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Pima County eyes community immunity by summer 2021

Published: Apr. 23, 2021 at 9:09 PM MST|Updated: Apr. 23, 2021 at 9:08 PM MST
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TUCSON, Ariz. (KOLD News 13) - After a pause for a few days, the Johnson and Johnson vaccine has been cleared for use again by the Centers for Disease Control.

A couple of hours later the Arizona State Health Department issued a statement by its director, Dr. Cara Christ.

“After recommending a pause out of an abundance of caution, we join our federal partners in encouraging everyone to get vaccinated against COVID-19 with the vaccine available to you,” ADHS Director Dr. Cara Christ said. “Arizonans can be confident that all COVID-19 vaccines approved for emergency use, including the Johnson & Johnson vaccine, have undergone a thorough review for safety and efficacy. The federal review will continue on all of the vaccines as more people are vaccinated.”

It’s also good news for Pima County which has set a goal of gaining community immunity by the end of June.

“J&J was actually the most commonly requested, it was the only brand that was being requested when we were doing our vaccination POD’s,” said Dr. Francisco Garcia, the Chief Medical Officer for Pima County.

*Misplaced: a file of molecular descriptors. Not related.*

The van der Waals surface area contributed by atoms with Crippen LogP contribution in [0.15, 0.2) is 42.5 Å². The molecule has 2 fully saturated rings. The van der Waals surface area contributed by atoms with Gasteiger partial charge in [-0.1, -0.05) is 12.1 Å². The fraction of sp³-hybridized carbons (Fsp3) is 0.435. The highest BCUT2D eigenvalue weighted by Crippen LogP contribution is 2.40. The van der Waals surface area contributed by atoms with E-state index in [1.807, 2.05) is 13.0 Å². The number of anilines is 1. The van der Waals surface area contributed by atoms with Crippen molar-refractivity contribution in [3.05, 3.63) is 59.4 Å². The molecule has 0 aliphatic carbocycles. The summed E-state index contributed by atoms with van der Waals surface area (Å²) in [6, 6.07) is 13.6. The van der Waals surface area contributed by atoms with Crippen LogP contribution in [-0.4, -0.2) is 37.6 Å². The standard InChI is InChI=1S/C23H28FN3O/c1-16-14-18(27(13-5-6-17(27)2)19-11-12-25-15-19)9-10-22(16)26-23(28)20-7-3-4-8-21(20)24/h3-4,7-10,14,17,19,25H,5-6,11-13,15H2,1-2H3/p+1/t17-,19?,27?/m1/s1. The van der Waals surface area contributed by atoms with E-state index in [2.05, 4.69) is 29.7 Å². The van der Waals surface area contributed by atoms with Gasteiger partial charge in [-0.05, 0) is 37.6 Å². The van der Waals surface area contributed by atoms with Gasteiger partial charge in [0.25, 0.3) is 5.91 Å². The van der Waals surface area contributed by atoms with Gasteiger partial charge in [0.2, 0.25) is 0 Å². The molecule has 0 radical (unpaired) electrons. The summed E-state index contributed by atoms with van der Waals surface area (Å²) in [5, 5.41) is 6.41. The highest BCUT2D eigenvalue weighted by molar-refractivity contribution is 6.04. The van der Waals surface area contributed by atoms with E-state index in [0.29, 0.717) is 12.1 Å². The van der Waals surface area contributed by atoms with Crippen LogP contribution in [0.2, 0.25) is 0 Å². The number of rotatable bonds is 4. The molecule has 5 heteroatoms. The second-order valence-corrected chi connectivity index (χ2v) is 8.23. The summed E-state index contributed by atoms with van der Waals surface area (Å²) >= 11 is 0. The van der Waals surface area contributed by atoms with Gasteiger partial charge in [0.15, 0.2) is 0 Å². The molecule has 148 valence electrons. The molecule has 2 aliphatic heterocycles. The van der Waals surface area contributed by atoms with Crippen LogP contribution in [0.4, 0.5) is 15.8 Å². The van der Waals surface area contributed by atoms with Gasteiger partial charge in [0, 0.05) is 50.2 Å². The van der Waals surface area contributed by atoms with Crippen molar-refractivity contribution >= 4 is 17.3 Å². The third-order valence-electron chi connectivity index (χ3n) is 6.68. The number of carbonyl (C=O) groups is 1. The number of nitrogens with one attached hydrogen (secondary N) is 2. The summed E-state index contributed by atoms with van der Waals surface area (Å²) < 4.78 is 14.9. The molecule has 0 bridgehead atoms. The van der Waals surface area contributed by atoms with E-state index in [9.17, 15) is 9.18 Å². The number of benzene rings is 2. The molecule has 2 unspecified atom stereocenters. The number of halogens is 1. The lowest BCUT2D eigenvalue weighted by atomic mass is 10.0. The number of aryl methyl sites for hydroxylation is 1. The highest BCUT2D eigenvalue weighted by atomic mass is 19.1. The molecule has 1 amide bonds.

One reason for its popularity is that it’s a one-dose vaccine rather than two.

J&J was used in those hard-to-reach areas where making a second trip for a follow-up dose would be difficult for the homeless who are transitory.

Now with it in use again, the county can move full steam ahead on its plans of taking the vaccine to the people rather than always have the people come to the vaccine.

The County Health Department is standing by its required mask mandate until enough people are vaccinated, an estimated 632,000, to achieve herd immunity, a point where enough people are vaccinated that the virus can’t find more hosts and spread.

But the number of people anxious to get the vaccine has waned in recent weeks.

“So we know that a lot of people are not truly resistant but are just hesitant,” Dr. Garcia said.

So the question becomes how to get the fence-sitters off the fence.

The county believes in saturating the market.

“We’re hoping to make the vaccine so ubiquitous throughout the county, whether it’s on Fourth Avenue or in one of these (mobile) POD’s or at a fixed site, we’re trying to make it so ubiquitous that essentially you fall into a needle without much effort,” Garcia said.

Some of that may be accomplished if the county receives six FEMA mobile POD’s it’s asked for. The county believes approval for those mobile sites could come at any time.

“In my mind, it’s not about changing people’s minds,” he said. “But about making the opportunity so obvious and barrier-free that the default will be to get vaccinated rather than not.”

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